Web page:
Mexican Military Assumes Control of Tijuana Sewage Plant Rehabilitation
In a significant development, the Mexican military has assumed control of the reconstruction efforts for a dysfunctional wastewater treatment plant in Tijuana. This plant has been responsible for polluting the beaches in southern San Diego during the summer months.
Mexican President Andrés Manuel López Obrador has once again turned to the military to undertake a major infrastructure project. This time, it is the construction of a new massive railway called Tren Maya, which will encircle the Yucatan peninsula. Additionally, the military has been entrusted with the task of building a new airport in Mexico City. A project on the list is Punta Bandera, a Tijuana wastewater plant that has been non-functional since at least 2014. This plant releases untreated sewage into the Pacific Ocean, just six miles south of the U.S. border.
Addressing the sewage crisis in Punta Bandera, also referred to as San Antonio de los Buenos, has become an increasingly urgent matter in Tijuana River for the past few decades. A study conducted by Scripps Institution of Oceanography has established a connection between the sewage discharged from a particular plant and the increase in swimmer illnesses during the summer season in Imperial Beach, which is located in the southernmost part of San Diego’s coastline.
Imperial Beach Mayor Paloma Aguirre expressed optimism about the potential impact of fixing the plant during a forum held by the local League of Women Voters. According to Aguirre, addressing the issue would result in a complete elimination of beach closures during the summer months.
In a recent development, the governor of Baja California, Marina Del Pilar Ávila, expressed her approval of the military takeover. She had previously announced that SEDENA, the Secretary of National Defense, would be assuming control of the project.
Pilar Ávila expressed confidence in the efforts of SEDENA during a press conference on December 27. She assured the public that the president had instructed them not to worry and that the organization had a track record of accomplishing remarkable feats across the country. According to Ávila, this plant would be no different.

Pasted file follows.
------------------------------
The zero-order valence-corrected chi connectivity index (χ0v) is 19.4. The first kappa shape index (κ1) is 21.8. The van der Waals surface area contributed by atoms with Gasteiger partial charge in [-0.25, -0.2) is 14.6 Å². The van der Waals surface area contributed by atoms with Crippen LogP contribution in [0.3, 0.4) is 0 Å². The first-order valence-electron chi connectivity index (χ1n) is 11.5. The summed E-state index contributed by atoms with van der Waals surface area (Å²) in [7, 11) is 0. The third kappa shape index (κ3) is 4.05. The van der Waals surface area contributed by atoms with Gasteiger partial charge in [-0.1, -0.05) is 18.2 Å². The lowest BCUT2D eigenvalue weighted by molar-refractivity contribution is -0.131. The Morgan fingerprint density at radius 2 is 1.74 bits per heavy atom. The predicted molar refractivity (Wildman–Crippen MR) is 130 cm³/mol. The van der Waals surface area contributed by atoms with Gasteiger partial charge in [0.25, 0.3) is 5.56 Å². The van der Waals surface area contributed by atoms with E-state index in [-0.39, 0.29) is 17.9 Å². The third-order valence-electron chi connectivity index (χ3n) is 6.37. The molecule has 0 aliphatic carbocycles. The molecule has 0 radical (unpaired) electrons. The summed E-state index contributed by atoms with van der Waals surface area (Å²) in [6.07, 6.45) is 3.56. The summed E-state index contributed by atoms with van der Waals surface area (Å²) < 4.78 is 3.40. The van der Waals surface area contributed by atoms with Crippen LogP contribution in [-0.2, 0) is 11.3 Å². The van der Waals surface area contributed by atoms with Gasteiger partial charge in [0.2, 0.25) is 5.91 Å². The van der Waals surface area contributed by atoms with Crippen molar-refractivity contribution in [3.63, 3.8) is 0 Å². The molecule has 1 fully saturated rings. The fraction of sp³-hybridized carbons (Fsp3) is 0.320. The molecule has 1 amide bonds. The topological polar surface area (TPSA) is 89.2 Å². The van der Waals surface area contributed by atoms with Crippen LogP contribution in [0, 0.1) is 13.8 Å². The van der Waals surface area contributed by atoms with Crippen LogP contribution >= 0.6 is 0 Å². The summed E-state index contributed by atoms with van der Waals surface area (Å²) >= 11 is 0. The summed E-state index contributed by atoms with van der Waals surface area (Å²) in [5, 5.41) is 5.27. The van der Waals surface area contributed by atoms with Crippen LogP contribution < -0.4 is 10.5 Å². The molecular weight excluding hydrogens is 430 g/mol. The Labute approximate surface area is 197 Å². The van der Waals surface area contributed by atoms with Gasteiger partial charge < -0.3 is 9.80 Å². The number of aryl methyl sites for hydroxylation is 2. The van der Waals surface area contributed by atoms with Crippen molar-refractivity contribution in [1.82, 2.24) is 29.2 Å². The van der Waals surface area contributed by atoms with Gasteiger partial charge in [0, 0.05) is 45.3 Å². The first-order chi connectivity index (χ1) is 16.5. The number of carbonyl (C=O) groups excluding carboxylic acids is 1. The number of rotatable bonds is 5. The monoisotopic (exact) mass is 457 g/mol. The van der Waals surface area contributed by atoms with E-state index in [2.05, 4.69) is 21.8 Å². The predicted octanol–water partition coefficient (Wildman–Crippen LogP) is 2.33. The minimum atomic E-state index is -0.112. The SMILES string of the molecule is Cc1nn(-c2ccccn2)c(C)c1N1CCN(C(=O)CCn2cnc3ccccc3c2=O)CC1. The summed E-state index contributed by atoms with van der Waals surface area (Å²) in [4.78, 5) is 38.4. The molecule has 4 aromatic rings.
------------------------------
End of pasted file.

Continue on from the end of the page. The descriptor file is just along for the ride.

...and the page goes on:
Mexico has committed to allocating $144 million in 2022 as part of a bilateral treaty with the United States. The funds will be used to address the significant issues plaguing Mexico’s wastewater infrastructure, including the critical area of Punta Bandera. Located on a mesa near the coastline, the plant consists of three large ponds containing old wastewater that is regularly discharged into the Pacific Ocean. According to Victor Manuel Barragan, the secretary of water for Pilar Ávila, efforts are underway to drain the lagoons in the state.
During the forum, Maria Elena Giner, the leader of the U.S. International Boundary and Water Commission, expressed her view that the military takeover was a positive development. She stated that it would provide a more secure source of funding for the rehabilitation of the plant. In 2024, the nation will once again turn its attention to the upcoming presidential election. López Obrador has termed out of the office he assumed in 2018. The individual who assumes office in the upcoming June election has the potential to completely reevaluate their agenda.
According to Giner, the military has estimated that it will take approximately two years to construct the plant. Fernando Aguado, an engineer from SEDENA, has made a commitment to complete the project by September of this year.
A recent military intervention has been carried out in an ongoing effort to address the situation in Punta Bandera. Efforts to establish a partnership between a private Israeli company and the Mexican government to reconstruct the plant faced significant delays over the course of several years. Odis Asversa, a company, aimed to repurpose the wastewater for irrigation in Valle de Guadalupe, known for its renowned vineyards in Baja California.